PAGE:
Saudi Arabia, India and Indonesia Set To Be 2024’s Fastest Growing Global Economies
Saudi Arabia will be among the world’s fastest growing economies in 2024, according to a note published by credit ratings agency Moody’s this week, with Kingdom’s GDP growth forecast to expand by 4.6% next year. This means that the Gulf’s biggest economy will be among the three top fastest growing countries in the world next year, with only India and Indonesia set to expand faster. These two latter nations are respectively expected to grow at 6.2% and 5% each next year.
Saudi Arabia also ranks ahead of the likes of Sub-Saharan Africa (4.5%), China (4%), Asia-Pacific (4 per cent) and Central Europe (3.7%) in terms of growth forecasts for next year.
Following an aggressive interest rate hiking cycle, the rest of the globe is still grappling with tepid growth. The United States, Canada, France and Germany are all set to experience growth below 1% next year.
“We expect growth to remain below potential in 2024 in most large economies, slowing compared with 2023 on the combined impact of high prices and past monetary tightening,” said Moody’s.
“However, the slowdown will be moderate and, assuming central banks are successful in containing inflationary pressures, less restrictive monetary policy as we move through 2024 should help growth to recover closer to pre-pandemic rates by 2025,” the note adds.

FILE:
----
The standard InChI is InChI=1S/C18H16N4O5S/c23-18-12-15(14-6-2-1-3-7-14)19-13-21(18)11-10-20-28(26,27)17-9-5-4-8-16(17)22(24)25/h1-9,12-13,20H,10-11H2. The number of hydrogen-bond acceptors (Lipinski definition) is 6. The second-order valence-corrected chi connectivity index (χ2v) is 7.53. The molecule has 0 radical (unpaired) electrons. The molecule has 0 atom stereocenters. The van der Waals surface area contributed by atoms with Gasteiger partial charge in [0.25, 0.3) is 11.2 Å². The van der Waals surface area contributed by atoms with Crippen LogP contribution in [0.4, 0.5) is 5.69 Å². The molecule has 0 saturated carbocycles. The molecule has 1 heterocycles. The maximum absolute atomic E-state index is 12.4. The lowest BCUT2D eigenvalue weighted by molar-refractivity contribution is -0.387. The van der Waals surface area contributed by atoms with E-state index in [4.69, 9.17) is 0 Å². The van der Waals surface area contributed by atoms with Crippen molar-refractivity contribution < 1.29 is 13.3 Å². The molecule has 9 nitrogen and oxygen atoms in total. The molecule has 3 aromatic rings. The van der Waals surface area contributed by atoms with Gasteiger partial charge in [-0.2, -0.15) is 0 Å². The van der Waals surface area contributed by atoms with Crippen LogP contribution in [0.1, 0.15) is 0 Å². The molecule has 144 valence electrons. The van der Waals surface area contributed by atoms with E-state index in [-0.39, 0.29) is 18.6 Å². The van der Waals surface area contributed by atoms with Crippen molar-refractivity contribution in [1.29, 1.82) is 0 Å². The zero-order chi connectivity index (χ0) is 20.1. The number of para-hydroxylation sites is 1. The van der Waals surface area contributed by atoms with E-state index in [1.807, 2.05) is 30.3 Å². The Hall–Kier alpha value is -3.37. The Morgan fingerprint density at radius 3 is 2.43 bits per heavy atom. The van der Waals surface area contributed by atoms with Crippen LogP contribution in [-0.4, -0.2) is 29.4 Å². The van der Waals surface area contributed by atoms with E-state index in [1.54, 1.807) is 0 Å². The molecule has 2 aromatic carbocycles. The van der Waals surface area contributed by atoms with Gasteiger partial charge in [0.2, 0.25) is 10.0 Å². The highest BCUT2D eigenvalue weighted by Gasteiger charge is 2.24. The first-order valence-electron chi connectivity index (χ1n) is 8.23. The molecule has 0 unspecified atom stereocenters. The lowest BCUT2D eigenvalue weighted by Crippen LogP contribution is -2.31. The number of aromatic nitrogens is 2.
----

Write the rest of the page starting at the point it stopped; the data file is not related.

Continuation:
Oil supply boost for Middle East
On the Middle East, Moody’s further highlighted that “robust oil prices and the potential reversal of voluntary oil production cuts by producers such as Saudi Arabia and the UAE could contribute to stronger growth in 2024.”
Saudi Arabia currently has an A1 credit rating with a positive outlook while the UAE is rated Aa2 with a stable outlook.
Looking more broadly across the globe, Moody’s expects narrowing fiscal deficits in most countries next year.
“Primary balances are likely to improve for around 70% of sovereigns; the median sovereign primary balance will improve by 0.4 percentage points of GDP,” says Moody’s. “The fiscal consolidation we forecast will, in most cases, stabilise debt-to-GDP ratios and even contribute to slight declines, but not place debt on a firm downward trajectory.”
Another interesting note from Moody’s pertains to weather phenomenon El Niño, which is expected to increase the variability of climate conditions in the Asia Pacific (APAC) region and Latin America next year.
“Lower-income countries, with a high share of food and fuel in their consumption (such as in Sub-Saharan Africa) and large imports of food and energy (such as in Egypt and Tunisia), are among the most exposed to the impact of high inflation and subdued growth prospects on social strains,” says Moody’s.
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